Here come the Jihad Watch readers
Greetings, zombies! Terry Glavin writes so elegantly and compellingly, it is seems almost a shame to disagree with him. Unfortunately, expressing something beautifully does not make it so.
“Middle East myths drop like dominos,” by Terry Glavin in the National Post, February 28 (thanks to Gilles):
[...] Along with the now lifeless Edward Said there are also the undead. Consider Robert Spencer, whose biography reads a little like Edward Said’s, in its way. Like Said was, Spencer is a scholar, a widely published author, and an American of Middle Eastern Christian extraction with legions of fans. Like Said, Spencer is widely regarded in his circles, as was Edward Said in his own, as an authority on the imaginary frontiers that cleave the world between “west” and “east.” The Czar Gaddafi insists that the Libyan protests are the result of Al Qaida putting hallucinogens in everybody’s Nescafe. Not to be outdone:
They may be pro-democracy insofar as they want the will of the people to be heard, but given their worldview, their frame of reference, and their core assumptions about the world, if that popular will is heard, it will likely result in huge victories for the Muslim Brotherhood and similar pro-Sharia groups.
- Robert Spencer, on Libya’s revolutionary democrats, 2011.
In light of everything we are witnessing from Casablanca to Isfahan, the miserable and allegedly “progressive” viewpoint taken by Edward Said’s followers is matched by and coupled with Spencer’s lurid “conservative” cynicism in a symbiotic death grip, each parasitic upon the other, both offering nothing but the ravings of demented Americans. Everything is being swept away – it is 1989, it is 1917, it is 1848, as you like. As it is with Edward Said’s followers, Spencer’s fan base now betrays itself as an assortment of specimens from the Upper Cretaceous period of the Mesozoic era. They are yesterday’s men. They are zombies.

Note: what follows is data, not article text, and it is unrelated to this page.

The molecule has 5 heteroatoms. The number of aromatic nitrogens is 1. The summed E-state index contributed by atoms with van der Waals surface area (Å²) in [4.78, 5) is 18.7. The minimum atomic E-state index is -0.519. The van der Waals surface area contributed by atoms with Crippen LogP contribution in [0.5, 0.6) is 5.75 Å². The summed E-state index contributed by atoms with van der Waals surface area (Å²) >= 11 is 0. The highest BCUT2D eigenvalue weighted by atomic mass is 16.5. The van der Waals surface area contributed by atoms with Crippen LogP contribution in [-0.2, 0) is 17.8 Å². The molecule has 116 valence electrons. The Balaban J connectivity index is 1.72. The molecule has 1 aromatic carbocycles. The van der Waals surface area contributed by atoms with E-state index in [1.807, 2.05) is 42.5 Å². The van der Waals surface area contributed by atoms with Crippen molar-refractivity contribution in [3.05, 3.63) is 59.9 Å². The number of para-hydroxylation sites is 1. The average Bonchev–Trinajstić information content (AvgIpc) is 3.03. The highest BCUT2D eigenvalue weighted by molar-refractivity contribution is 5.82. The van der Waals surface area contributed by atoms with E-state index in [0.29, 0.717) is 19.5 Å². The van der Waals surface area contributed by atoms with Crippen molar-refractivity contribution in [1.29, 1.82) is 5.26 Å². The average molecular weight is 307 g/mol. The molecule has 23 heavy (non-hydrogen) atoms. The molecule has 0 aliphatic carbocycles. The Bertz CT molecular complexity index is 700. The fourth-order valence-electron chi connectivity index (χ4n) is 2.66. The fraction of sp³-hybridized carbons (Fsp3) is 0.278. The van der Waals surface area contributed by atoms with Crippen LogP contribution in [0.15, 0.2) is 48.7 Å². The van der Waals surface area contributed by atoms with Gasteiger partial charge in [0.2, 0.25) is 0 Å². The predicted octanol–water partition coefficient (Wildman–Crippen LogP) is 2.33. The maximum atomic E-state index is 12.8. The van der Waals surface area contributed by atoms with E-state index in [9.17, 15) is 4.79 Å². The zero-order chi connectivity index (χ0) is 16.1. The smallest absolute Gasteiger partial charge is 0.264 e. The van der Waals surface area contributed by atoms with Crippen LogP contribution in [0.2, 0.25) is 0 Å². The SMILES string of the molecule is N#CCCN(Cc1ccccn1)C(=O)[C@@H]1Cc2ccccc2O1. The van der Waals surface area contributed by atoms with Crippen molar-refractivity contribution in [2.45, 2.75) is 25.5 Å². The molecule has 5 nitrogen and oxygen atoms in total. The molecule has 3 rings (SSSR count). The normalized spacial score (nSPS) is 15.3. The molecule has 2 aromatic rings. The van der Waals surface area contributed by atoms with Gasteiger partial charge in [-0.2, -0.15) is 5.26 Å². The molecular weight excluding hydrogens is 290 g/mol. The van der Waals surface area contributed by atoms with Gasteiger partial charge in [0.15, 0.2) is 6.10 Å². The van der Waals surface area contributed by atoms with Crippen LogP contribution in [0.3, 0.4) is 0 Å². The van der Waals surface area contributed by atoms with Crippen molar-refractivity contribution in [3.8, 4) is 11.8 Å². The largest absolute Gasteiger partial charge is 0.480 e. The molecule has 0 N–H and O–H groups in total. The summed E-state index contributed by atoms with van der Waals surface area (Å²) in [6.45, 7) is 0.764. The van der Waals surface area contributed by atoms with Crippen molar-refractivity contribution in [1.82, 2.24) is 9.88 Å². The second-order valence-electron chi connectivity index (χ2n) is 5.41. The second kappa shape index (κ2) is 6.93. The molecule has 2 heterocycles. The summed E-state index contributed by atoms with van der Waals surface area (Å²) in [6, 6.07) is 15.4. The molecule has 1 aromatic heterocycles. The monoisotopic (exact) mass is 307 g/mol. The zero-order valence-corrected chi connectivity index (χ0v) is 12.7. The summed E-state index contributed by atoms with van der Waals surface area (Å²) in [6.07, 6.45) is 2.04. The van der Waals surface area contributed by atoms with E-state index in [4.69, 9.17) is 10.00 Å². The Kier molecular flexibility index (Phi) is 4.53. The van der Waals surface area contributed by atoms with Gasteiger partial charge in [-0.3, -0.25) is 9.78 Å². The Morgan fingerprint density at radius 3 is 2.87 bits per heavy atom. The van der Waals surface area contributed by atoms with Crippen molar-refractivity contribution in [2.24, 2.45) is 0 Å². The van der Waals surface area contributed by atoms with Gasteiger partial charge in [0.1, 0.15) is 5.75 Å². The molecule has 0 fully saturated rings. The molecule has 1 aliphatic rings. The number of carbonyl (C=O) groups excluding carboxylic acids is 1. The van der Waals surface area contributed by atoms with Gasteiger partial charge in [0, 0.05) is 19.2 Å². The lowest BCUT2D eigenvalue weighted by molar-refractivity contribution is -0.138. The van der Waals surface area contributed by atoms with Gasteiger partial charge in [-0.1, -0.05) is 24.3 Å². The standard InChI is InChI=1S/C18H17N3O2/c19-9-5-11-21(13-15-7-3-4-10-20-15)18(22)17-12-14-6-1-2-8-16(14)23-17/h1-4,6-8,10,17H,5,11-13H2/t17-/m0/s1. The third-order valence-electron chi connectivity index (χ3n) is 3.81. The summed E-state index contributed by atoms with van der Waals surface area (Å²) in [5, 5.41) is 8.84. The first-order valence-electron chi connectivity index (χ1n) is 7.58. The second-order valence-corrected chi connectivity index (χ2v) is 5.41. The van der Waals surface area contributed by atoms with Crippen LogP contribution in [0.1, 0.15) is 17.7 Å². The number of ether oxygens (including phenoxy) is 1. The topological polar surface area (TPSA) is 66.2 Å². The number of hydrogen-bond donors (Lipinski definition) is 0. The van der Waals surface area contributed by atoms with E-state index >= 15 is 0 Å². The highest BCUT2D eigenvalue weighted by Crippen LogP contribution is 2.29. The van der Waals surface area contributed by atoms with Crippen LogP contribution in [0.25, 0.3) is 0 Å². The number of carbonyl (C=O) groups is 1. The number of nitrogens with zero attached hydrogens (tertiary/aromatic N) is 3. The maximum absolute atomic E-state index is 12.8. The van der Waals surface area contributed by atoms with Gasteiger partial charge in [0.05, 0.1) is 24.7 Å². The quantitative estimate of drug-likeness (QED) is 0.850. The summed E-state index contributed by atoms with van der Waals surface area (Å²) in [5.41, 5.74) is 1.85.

It is not just to the price of oil that the rebellions are proving so terribly inconvenient. All the evidence, from Tunisia, Libya, Bahrain, Egypt and Iran, shows that democracy, freedom, work, wages and a “normal” life are exactly what the people are demanding. The people are not clamouring for the immolation of the Jews anymore than they are hollering for the appointment of Norman Finkelstein as the defence minister.
They aren’t? Really? Demonstrators interviewed in Egypt during the uprising against Mubarak said that they hated him because “he is supporting Israel. Israel is our enemy…If people are free in Egypt…they gonna destroy Israel.” Video here. Also, attackers in Tahrir Square shouted “Jew! Jew!” during their brutal sexual assault of “60 Minutes” reporter Lara Logan. These open-minded secular democratic protesters also drew Stars of David on photos of Mubarak, thereby demonstrating their considered rejection of Islamic antisemitism.
In Egypt, the April 6 Movement that started it all is root and branch a movement of trade unionists, secularists, and young intellectuals, all committed democrats. The Muslim Brotherhood was completely marginalized by it. The Ikhwan failed utterly in its attempts to hijack the uprising and now the aging Brethren sit in their solitary chairs with the rest of the Egyptian establishment, studying ways to mollify the revolt.
And yet Sheikh Qaradawi, godfather of the “marginalized” Brotherhood, recently made a triumphant appearance in Tahrir Square to a massive crowd, while secular liberal Wael Ghonim was barred from the stage. So which group is really marginalized?
In Libya, the February 17 movement has been consistent in its intentions for a secular democracy. The Libyans who have been pleading for our help have heard only cynical incoherence and self-gratifying expressions of outrage, but even so, even the Libyan imams have pleaded for the February 17 demands and continue to assert their faithfulness to the same secular cause.
In Tunisia last week, 15,000 demonstrators gathered to condemn the Islamists who mobbed a synagogue and murdered a Polish Catholic priest in an obscene attempt to hijack the Tunisian uprising. The pro-democracy banners in Tunis read: “Nous sommes tous Musalmans, nous sommes tous Chretiens, nous sommes tous Juifs.” On it goes like this, in Morocco, across Iran, and in little Bahrain….